"We tried to be better, but we aren't. I don't think anyone could last more than a week here if they weren't willing to do bad things." - Alba Reyes

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just a picture of a cloud
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She nodded her goodbyes, keeping her eyes on Fiyori as the older girl strode away. Even her walk was like a praying mantis, all long legs and jutting head. Georgia Lee felt a faint revulsion. She liked mantises on the whole. They kept to themselves, they didn't bother her, they ate flies. She was much less fond of flies so on the whole it seemed like her and the mantis species had a good dynamic. Perhaps this one was the exception.

No, she decided, Fiyori was a mosquito, not a mantis. A giant, ungainly mosquito that would keep coming back, again and again, to make noise in her ear and feed on little pieces of her. Sooner or later she would need to be swatted.

Georgia Lee's next class was nearby, leaving the last few minutes of lunch hers, to do with as she wished. It wasn't enough time to do any serious study, but it was a nice opportunity to read.

She fished a book out of the front pocket of her bag: a thick, battered volume with yellowed pages and an ugly, pea green cover. A mustard yellow copperplate proclaimed the title to be Monsters of the Dark Continent: The Fauna of Africa, and added that it was complete with original illustrations! According to the title page, it was first published in 1889.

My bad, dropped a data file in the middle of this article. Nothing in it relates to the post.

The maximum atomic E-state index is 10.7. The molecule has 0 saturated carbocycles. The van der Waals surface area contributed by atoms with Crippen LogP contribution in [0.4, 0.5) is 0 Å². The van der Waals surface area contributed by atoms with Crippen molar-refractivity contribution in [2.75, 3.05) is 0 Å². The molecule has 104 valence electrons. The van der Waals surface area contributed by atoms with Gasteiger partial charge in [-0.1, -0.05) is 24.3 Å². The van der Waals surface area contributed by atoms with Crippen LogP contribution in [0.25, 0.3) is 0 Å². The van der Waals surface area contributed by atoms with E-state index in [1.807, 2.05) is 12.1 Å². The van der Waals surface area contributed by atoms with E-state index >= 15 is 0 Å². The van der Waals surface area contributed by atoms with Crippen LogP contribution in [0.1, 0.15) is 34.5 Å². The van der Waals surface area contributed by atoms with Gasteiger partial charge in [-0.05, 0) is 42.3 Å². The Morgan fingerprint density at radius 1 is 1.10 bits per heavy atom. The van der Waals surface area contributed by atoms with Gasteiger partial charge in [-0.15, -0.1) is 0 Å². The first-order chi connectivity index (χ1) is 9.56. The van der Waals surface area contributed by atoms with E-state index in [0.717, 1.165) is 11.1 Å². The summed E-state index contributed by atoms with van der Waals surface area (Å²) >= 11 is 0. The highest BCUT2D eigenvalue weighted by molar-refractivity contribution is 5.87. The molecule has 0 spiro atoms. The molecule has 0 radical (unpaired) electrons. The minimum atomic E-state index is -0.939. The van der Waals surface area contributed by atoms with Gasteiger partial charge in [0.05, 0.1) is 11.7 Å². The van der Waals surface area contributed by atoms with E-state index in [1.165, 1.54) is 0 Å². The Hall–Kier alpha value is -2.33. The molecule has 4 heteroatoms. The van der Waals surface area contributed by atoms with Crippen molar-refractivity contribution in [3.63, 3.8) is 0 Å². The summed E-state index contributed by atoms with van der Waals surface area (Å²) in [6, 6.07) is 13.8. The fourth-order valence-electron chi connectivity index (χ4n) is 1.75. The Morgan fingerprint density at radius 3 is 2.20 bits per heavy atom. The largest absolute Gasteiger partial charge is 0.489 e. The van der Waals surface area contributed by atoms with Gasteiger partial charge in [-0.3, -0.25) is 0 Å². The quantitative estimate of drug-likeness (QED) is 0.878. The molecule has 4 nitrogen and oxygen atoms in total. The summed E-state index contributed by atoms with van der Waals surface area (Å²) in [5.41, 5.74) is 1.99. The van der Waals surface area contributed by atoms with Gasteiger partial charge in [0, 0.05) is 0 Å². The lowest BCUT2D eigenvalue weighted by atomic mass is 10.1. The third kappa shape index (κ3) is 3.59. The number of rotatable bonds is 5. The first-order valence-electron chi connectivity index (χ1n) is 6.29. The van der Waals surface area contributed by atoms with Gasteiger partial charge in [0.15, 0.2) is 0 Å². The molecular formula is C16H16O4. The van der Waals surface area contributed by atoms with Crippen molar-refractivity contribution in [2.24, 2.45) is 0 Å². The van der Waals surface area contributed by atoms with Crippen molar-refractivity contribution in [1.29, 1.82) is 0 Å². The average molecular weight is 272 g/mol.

Georgia Lee had leafed through the book, after getting it out, looking for those original illustrations. Most of them had been ripped out. She flicked to one of the few that remained, an antelope or deer of some sort, surrounded by dark silhouettes. The text above it continued midsentence from a page that one of the book's previous borrowers had seen fit to remove.

...and the priest there told me the negroes could track them for the better part of a day, without once setting eyes on them. I asked if they could follow a man in such a way, but he told me it would be quite impossible.

"The beasts of the earth" he explained "are just such: of the earth. Their destinies are writ in clay. If you kick a dog, it will always howl. If you chase a gazelle, it will always run, and if it is thirsty it will always stop to drink. Men are not such creatures. It is only our flesh that is of the earth, while that which steers us is of heaven. Our destinies are not in clay, but writ in jasper, or perhaps they are not yet writ at all and falls upon us to enscribe them."

"That is a great responsibility," I replied, "to be the master of one's own fate."

"Of course. We are the subjects of the heavens, and so are not bound by the laws of the earth. This world is as an egg, and one day you will will hatch from it to your eternal reward, God willing. Until then you are free, absolutely, to do whatever you will, but know you this: if everything you do is your choice and your choice alone, then no one but you can be held accountable for how you act, or what fate befalls you, and know you too that there most assuredly will be an accounting."


The line, she thought, was particularly profound.

[Georgia Lee Day continued in Pitches]
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